Shall we have Rice and Stew again?!
Growing up in a Nigerian-Igbo household in the Washington D.C. suburb that is Silver Spring, MD(shout out to all of my MoCo mans and dem’) — there was no experience more exciting in my childhood than the sweet aroma of a freshly prepared pot of tomato stew and its perfect compliment, the infamous boiled white rice. These simple blessings made all the difference as a kid.
My siblings and I would battle all of the time over who would get first dibs on the pot. It became so competitive that I stopped waiting for the stew to be officially done (stove light off). I learned how to time it just right so that I could make an early bowl with out getting sick from eating uncooked meat :/
As far as the type of meat selection was concerned, I usually opted for a drumstick or a wing. Chicken breasts were always more work for me than they were worth.
Lately, I have been caught in the middle senseless debates over whose Jollof rice is better and where jollof rice originates (Ghana vs Nigeria?!) I lived in Accra and was a regular consumer of Ghanaian jollof and so I have always been torn on this issue. All considered, the rice that trumps all rice — the King of Rices is undoubtedly Rice and Stew. It is undefeated in the world. It is the greatest of all time. It has no match. As far as the debate goes, I firmly believe that jollof rice comes from the WOLOF people of Senegal. I think ‘jolof’ is a bastardization of the word ‘wolof’ but I will be careful with this as I don’t have the exact historical evidence. See more on that here.
I wanted to use this Medium (see what I did here!) to share my recipe on how to make rice and stew in all of its simple glory.
- Sazonador Total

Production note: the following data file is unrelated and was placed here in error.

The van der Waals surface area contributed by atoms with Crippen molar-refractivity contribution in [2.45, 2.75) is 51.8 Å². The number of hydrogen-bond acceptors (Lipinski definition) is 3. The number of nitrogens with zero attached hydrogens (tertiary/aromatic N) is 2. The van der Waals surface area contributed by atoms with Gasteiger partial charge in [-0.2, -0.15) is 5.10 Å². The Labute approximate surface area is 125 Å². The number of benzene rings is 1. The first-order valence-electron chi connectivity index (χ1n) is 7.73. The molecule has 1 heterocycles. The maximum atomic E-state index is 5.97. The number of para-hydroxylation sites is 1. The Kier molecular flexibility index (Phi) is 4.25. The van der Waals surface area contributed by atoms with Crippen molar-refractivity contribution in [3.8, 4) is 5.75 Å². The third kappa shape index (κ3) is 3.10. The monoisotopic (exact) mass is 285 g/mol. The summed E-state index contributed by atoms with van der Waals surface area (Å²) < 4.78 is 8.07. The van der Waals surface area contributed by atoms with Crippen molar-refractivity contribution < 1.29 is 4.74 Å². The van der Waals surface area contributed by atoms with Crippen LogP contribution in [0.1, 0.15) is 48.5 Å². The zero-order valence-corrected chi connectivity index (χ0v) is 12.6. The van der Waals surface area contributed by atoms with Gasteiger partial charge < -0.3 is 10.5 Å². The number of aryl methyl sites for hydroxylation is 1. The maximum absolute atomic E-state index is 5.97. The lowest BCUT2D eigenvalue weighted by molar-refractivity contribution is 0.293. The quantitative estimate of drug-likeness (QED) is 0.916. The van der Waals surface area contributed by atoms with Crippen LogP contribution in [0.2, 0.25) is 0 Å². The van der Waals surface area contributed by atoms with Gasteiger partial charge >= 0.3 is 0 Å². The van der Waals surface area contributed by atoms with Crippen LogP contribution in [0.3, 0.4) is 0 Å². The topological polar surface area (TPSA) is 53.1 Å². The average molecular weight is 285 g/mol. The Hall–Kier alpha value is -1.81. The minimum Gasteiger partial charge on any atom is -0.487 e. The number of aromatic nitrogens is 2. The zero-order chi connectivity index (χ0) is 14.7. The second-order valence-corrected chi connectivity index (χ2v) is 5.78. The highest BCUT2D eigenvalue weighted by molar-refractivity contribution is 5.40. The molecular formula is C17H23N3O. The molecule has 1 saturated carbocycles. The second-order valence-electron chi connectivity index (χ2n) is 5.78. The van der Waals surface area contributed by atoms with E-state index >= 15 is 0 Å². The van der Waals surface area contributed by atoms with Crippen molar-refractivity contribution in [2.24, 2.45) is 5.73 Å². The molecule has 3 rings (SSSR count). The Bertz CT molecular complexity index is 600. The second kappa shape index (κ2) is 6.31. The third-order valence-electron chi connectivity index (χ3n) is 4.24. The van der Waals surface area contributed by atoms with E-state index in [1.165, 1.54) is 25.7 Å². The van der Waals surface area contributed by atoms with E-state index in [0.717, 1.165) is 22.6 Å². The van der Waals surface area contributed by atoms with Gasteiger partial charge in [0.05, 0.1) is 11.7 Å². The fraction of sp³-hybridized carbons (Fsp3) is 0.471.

- Brown Rice
- Bell Peppers
- Maggi Cubes
Rice and Stew by Obinna Onungwa:
First step is to simply, clean the meat. I prefer using lime. Cut one in half and liberally scrub the meat with an open lime.
Secondly, add the right amount of water.
Season the meat of your choice with the right amount and boil in contents in water. Slice two onions and drop into the pot. Slice peppers (green, red or both!)and drop into the pot.
Start boiling rice in the second pot. Once rice has boiled, stop flame and rinse rice.
After rice has been washed, fill pot with water again and continue boiling.
Rice should be complete in approx 15 minutes. As your rice is finishing up, your chicken should be boiled (water is down, seasoning binds with chicken).
Turn periodically to make sure your chicken is soft! Put tomato, water and purée in blender and blend for 5 minutes. Slice one more onion! Pour meat and stock in a bowl. Add Vegetable oil at the bottom of the pot and take 3 Maggi cubes and toss in. Toss in sliced onions.Toss in two cans of tomato paste and one can of tomato sauce. It’s true, you are doing a lot of tossing. Stir! Pour in your purée Add meat, one by one into the pot. Add remaining stock last.
That’s how to make rice and stew — the Obinna way!
You may be curious, why all of this him haw over rice and stew? Well — food is quite frankly a spiritual thing. Amongst many things, we look to food to understand a people, their history and their way of life. Food, more so than any other cultural artifact, bonds you to a people. Rice and stew…..the intention and focus required to bring this delicacy to fruition is truly something to marvel over! Try for yourself. Rice and stew tastes far better than it reads.
For more information on Rice & Stew, perspectives on race theory, inquiries on whether or not holes actually exist or if you just want to say, Hi…
Please reach out to me at firstname.lastname@example.org